Reclaimed in the Wildeness

Fork in the desert roadScripture Text:  Genesis 21: 14

14So Abraham rose early in the morning, and took bread and a skin of water, and gave it to Hagar, putting it on her shoulder, along with the child, and sent her away. And she departed, and wandered about in the wilderness of Beer-sheba.

Well our heroes from yesterday are not shining examples of humanity in this story. After God promised Abraham a son with his wife Sarah, they laughed in disbelief. But they waited…and waited…and waited. They got impatient, as we all do at times, and took matters into their own hands. (Don’t we all do that at times?)  So Sarah devised a plan where Abraham would father a child with her slave Hagar. After all, in her mind that would fulfill the promise that Abraham would become the “father of a nation” so maybe this was what God meant all along. But, of course, things did not come out completely rosy. Predictably, Hagar’s pregnancy provoked Sarah’s jealousy and bitterness, and so she drove Hagar into the wilderness. But, true to character, God found her there and welcomed her back, in effect reclaiming her as part of the story. He told her that her child that was to be born would be called Ishmael, which means “God hears”. He said that her descendants would be “too numerous to count”. (This is starting to sound vaguely familiar!)

In the passage for today, it is probably some fifteen years later. It is the occasion of the weaning of Isaac, which probably means that he’s about three years old. Once again, those old wounds and jealousies surface for Sarah and, once again, she drives Hagar, this time with the child Ishmael, into the wilderness. Hagar gives up, toying with just leaving Ishmael to die so the whole sordid thing would end. But then, once again, God hears. And then God makes what is really an extraordinary promise to Hagar that is almost identical to the promise made to Abraham. “I will make him into a great nation…God was with the boy.”

This is a little bit different wilderness story.  Hagar was not “driven” to the wilderness; she didn’t go there for solace or renewal; she wasn’t wandering through it on the way to the Promised Land.  Hagar was sent away, forced into the wilderness mainly by Sarah’s jealousy and resentment and Abraham’s fear and remorse.  And there God again reclaims her, giving her a new story, a new promise of life to come.  The story is a reminder that God is God, once and for all, and that God, with infinite compassion and abounding grace will reclaim us even from ourselves, even from what we humans do to each other.  One by one, in the deepest wilderness of our lives, God reclaims us as children of God.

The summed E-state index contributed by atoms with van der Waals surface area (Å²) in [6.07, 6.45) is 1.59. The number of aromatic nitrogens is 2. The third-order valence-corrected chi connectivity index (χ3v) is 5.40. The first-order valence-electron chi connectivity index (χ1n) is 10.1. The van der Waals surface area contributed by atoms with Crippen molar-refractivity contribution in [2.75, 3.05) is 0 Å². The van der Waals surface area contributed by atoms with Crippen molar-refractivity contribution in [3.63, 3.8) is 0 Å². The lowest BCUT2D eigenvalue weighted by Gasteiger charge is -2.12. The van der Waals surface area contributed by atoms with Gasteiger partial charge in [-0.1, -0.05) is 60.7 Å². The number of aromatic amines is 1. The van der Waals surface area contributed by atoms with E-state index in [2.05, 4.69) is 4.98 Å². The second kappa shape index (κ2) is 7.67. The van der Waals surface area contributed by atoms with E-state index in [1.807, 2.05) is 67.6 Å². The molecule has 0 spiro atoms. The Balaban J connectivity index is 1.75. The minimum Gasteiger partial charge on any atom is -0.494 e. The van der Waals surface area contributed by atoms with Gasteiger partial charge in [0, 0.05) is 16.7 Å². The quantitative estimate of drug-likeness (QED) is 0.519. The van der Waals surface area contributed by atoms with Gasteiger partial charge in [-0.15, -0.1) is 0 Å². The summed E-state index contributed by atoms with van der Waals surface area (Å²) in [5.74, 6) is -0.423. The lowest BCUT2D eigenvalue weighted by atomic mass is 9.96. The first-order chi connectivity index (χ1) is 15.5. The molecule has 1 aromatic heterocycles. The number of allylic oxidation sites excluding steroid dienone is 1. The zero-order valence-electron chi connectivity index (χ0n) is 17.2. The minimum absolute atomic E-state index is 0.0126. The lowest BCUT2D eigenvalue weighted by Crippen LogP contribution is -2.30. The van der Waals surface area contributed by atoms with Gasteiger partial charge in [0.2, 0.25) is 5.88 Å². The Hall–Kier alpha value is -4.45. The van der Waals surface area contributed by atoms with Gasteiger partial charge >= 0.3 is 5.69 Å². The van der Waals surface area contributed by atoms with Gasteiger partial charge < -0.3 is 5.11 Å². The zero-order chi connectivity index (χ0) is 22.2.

God’s focus becomes a focus on the future.  Five chapters before this when Hagar had run into the wilderness to avoid Sarah’s wrath, God came.  Sent into the wilderness as forsaken, Hagar encounters God.  In fact, God draws her into conversation.  Hagar becomes the first person in Genesis to encounter an angel of God and the first woman to be given promises (the first woman, ever!).  She becomes the only person in the Old Testament to actually name God.  Hagar, sent into the wilderness so that she would not be part of the story, is reclaimed by God and given a story all her own. In his book, Peculiar Treasures, Frederick Buechner says of this story that it tells “how in the midst of the whole unseemly affair the Lord, half tipsy with compassion, went around making marvelous promises, and loving everybody, and creating great nations, like the last of the big-time spenders handing out hundred dollar bills.”

Both children are recognized as belonging to Abraham but also to a particular future that will be worked out in the future. God announces that it is through Isaac that descendants will be named for Abraham, referring to the covenantal line. But Abraham can be assured that God will care for the future of Ishmael as well, making of him a great nation, making him of the great story that God is continually writing.

In this season of Lent, we do wander in the wilderness.  Some of our wildernesses are self-imposed; some are gifts given from God for renewal and recreation; and some wildernesses are so deep that God must pluck us out of the undergrowth and hold us, setting us upright, so that we begin a new journey.  Lent teaches us that the story is always more than we planned, more than we can see, more than the road that we are on now.  In this wilderness season, the story begins to move beyond ourselves.  We just have to learn to pay attention and allow ourselves to be reclaimed by a story we did not fully know.

Grace fills empty spaces, but it can only enter where there is a void to receive it, and it is grace itself which makes this void. (Simone Weil)

FOR TODAY:  What is your story?  What chapter is God calling you to include?  How is God reclaiming you from the wilderness in which you wander?

Grace and Peace,

Shelli

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